Q. What does AARP value about membership in NCL’s Health Advisory Council?
A. Bringing the consumer perspective of individuals who are 50 and older to the Council.
For example, AARP is active in promoting and supporting consumers to play a more active role in their health and health care decision-making. Greater consumer involvement can be an important component to achieving a health care system aimed at better care, better health, and lower costs (referred to as the Triple Aim). The Health Advisory Council bringing together a wide range of organizations, experts, and stakeholders provides an excellent opportunity to highlight new ideas and approaches and stimulate thinking around new solutions in this area.
Director of Alliance Development, Merck
Q. What is your role at Merck?
A. I am the director of alliance development at Merck in our Federal Policy and Government Relations office. In this role, I serve as the Merck liaison to patient groups and third party stakeholders on federal policy-related issues.
Q. What would you like Council members to know about Merck?
A. Merck is an innovative, global health care leader that is committed to improving health and well-being around the world. Our core product categories include diabetes, cancer, vaccines, and infectious disease. We continue to focus our research on conditions that represent some of today’s most significant health challenges – like cancer, Hepatitis C, cardio-metabolic disease, antibiotic-resistant infections, and Alzheimer's disease, and we are on the front lines in the fight against emerging global pandemics, such as Ebola. We also devote extensive time and energy to increasing access to medicines and vaccines through far-reaching programs that donate and deliver our products to the people who need them around the world.
Q. Tell us about some of your current initiatives.
A. Merck has a long tradition of discovering, developing, and delivering treatments to address the most urgent medical needs of patients around the globe. For example, in response to the Ebola crisis that started in 2014, Merck joined with the international health community in efforts to eliminate the Ebola outbreak and put necessary steps in place to help prevent another. In late 2014, Merck licensed from NewLink Genetics Corporation a promising vaccine candidate to prevent Ebola Zaire virus. Merck is now collaborating with others to advance this vaccine candidate to licensure as quickly as possible. It is currently being evaluated in Phase 1, 2, and 3 clinical studies in sites across the world, including three ongoing large-scale Phase 2/3 studies. If the vaccine candidate is licensed, Merck will use our manufacturing capacity and considerable experience with the technology to work with stakeholders to make it available rapidly and effectively to the population at risk. In December 2015, Merck announced that the application for Emergency Use Assessment and Listing (EUAL) for the investigational vaccine has been accepted for review by the World Health Organization (WHO).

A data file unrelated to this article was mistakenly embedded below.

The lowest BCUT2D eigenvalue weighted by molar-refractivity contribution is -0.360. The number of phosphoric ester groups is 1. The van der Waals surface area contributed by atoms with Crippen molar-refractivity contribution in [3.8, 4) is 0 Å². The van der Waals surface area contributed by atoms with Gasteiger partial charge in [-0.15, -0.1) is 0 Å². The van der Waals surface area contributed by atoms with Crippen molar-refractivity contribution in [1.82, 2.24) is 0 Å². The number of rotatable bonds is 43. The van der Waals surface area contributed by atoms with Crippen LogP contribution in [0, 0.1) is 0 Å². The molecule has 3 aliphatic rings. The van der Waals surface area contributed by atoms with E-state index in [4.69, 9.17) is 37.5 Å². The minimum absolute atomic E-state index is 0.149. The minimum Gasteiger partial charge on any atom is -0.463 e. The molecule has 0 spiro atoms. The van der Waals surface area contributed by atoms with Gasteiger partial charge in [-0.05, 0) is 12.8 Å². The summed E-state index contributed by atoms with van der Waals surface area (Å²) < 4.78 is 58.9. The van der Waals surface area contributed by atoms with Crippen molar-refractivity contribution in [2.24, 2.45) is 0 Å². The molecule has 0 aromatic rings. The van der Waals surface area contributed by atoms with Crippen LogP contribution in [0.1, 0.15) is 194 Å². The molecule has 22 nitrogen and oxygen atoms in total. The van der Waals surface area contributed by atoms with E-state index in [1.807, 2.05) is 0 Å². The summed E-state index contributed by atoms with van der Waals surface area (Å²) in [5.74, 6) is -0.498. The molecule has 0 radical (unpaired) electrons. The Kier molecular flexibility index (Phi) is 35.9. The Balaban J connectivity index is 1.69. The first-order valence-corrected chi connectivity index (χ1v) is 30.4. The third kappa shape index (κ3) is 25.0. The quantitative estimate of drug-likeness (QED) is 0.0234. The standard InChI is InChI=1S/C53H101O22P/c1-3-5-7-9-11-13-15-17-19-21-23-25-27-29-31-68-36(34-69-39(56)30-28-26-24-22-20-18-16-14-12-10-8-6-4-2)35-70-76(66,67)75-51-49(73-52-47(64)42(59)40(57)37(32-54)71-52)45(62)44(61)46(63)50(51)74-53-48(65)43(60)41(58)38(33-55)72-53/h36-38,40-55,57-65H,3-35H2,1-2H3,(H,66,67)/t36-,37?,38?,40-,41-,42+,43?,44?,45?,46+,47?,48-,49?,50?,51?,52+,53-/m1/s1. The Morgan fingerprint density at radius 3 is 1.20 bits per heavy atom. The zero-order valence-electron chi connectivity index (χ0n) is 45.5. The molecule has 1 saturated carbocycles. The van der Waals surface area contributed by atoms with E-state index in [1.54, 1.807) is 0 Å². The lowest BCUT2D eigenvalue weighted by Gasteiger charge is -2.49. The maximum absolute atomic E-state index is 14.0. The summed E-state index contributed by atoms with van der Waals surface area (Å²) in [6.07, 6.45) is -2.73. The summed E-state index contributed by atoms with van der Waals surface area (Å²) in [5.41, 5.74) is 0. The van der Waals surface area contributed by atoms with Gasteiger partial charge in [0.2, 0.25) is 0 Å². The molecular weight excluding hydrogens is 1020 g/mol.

Q. What is Merck doing to change the way people think about and approach health care?
A. Merck collaborates with leading health care organizations to develop innovative health solutions and support for patients and their caregivers. Our consumer website, MerckEngage.com, offers ideas and tools to help people make healthy choices, have better conversations with their health care providers, and stay on track with treatments. We have joined with multiple stakeholder organizations to address the serious public health problem of medication non-adherence, and we support the development of improved evidence-based interventions that can lead to improved adherence. For example, Merck’s outcomes research led to the development of the Adherence Estimator®, a one-minute, evidence-based assessment tool that can help health care providers identify patients at risk for non-adherence.
Q. What do you value about membership in NCL’s Health Advisory Council?
A. The Health Advisory Council is a wonderful opportunity for Merck to engage and partner with a diverse group of organizations on important issues relating to health policy. We look forward to continuing our participation in the Council to help create better consumer education and empowerment and on health-related policy.
Q. Tell us about some of your partnerships.
A. Merck has been a long-standing supporter of NCL’s Script Your Future campaign. We have been very pleased with the collaboration, as we believe in the power of community-based education and awareness-building of the importance of medication adherence. Merck is also collaborating with the National Council on Patient Information and Education (NCPIE) to develop American Medical Association-approved training for medical students and residents around communication and adherence intervention strategies that meet the new Liaison Committee on Medical Education guidelines for communications training.